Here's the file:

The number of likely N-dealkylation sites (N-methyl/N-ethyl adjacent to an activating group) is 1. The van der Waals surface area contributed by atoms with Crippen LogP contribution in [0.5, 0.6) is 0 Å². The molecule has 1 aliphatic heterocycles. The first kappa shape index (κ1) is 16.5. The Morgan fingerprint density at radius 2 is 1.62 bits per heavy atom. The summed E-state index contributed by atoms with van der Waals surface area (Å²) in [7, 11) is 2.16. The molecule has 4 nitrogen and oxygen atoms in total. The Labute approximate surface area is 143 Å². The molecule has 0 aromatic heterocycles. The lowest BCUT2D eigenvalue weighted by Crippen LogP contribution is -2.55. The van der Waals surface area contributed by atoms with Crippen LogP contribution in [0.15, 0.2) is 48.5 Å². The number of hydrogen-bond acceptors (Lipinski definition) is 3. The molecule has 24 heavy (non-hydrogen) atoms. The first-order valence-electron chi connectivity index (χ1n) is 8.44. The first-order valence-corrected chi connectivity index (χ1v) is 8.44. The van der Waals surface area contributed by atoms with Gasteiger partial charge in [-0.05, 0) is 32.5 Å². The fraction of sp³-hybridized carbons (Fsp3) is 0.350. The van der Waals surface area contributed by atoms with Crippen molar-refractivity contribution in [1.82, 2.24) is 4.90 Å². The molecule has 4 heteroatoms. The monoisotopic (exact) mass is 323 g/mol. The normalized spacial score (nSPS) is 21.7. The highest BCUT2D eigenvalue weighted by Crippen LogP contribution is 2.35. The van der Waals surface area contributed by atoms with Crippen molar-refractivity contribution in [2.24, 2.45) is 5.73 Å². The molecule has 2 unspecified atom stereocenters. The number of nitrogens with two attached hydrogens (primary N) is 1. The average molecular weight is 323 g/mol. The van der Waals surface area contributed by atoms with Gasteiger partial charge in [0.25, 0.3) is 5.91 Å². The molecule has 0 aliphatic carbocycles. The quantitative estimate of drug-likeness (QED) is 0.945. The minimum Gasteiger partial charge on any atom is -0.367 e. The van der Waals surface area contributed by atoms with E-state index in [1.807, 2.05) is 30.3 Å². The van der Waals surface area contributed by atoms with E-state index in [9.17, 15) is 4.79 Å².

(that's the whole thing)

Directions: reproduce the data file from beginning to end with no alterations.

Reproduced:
The number of likely N-dealkylation sites (N-methyl/N-ethyl adjacent to an activating group) is 1. The van der Waals surface area contributed by atoms with Crippen LogP contribution in [0.5, 0.6) is 0 Å². The molecule has 1 aliphatic heterocycles. The first kappa shape index (κ1) is 16.5. The Morgan fingerprint density at radius 2 is 1.62 bits per heavy atom. The summed E-state index contributed by atoms with van der Waals surface area (Å²) in [7, 11) is 2.16. The molecule has 4 nitrogen and oxygen atoms in total. The Labute approximate surface area is 143 Å². The molecule has 0 aromatic heterocycles. The lowest BCUT2D eigenvalue weighted by Crippen LogP contribution is -2.55. The van der Waals surface area contributed by atoms with Crippen LogP contribution in [0.15, 0.2) is 48.5 Å². The number of hydrogen-bond acceptors (Lipinski definition) is 3. The molecule has 24 heavy (non-hydrogen) atoms. The first-order valence-electron chi connectivity index (χ1n) is 8.44. The first-order valence-corrected chi connectivity index (χ1v) is 8.44. The van der Waals surface area contributed by atoms with Gasteiger partial charge in [-0.05, 0) is 32.5 Å². The fraction of sp³-hybridized carbons (Fsp3) is 0.350. The van der Waals surface area contributed by atoms with Crippen molar-refractivity contribution in [1.82, 2.24) is 4.90 Å². The molecule has 4 heteroatoms. The monoisotopic (exact) mass is 323 g/mol. The normalized spacial score (nSPS) is 21.7. The highest BCUT2D eigenvalue weighted by Crippen LogP contribution is 2.35. The van der Waals surface area contributed by atoms with Crippen molar-refractivity contribution in [2.24, 2.45) is 5.73 Å². The molecule has 2 unspecified atom stereocenters. The number of nitrogens with two attached hydrogens (primary N) is 1. The average molecular weight is 323 g/mol. The van der Waals surface area contributed by atoms with Gasteiger partial charge in [0.25, 0.3) is 5.91 Å². The molecule has 0 aliphatic carbocycles. The quantitative estimate of drug-likeness (QED) is 0.945. The minimum Gasteiger partial charge on any atom is -0.367 e. The van der Waals surface area contributed by atoms with E-state index in [1.807, 2.05) is 30.3 Å². The van der Waals surface area contributed by atoms with E-state index in [9.17, 15) is 4.79 Å².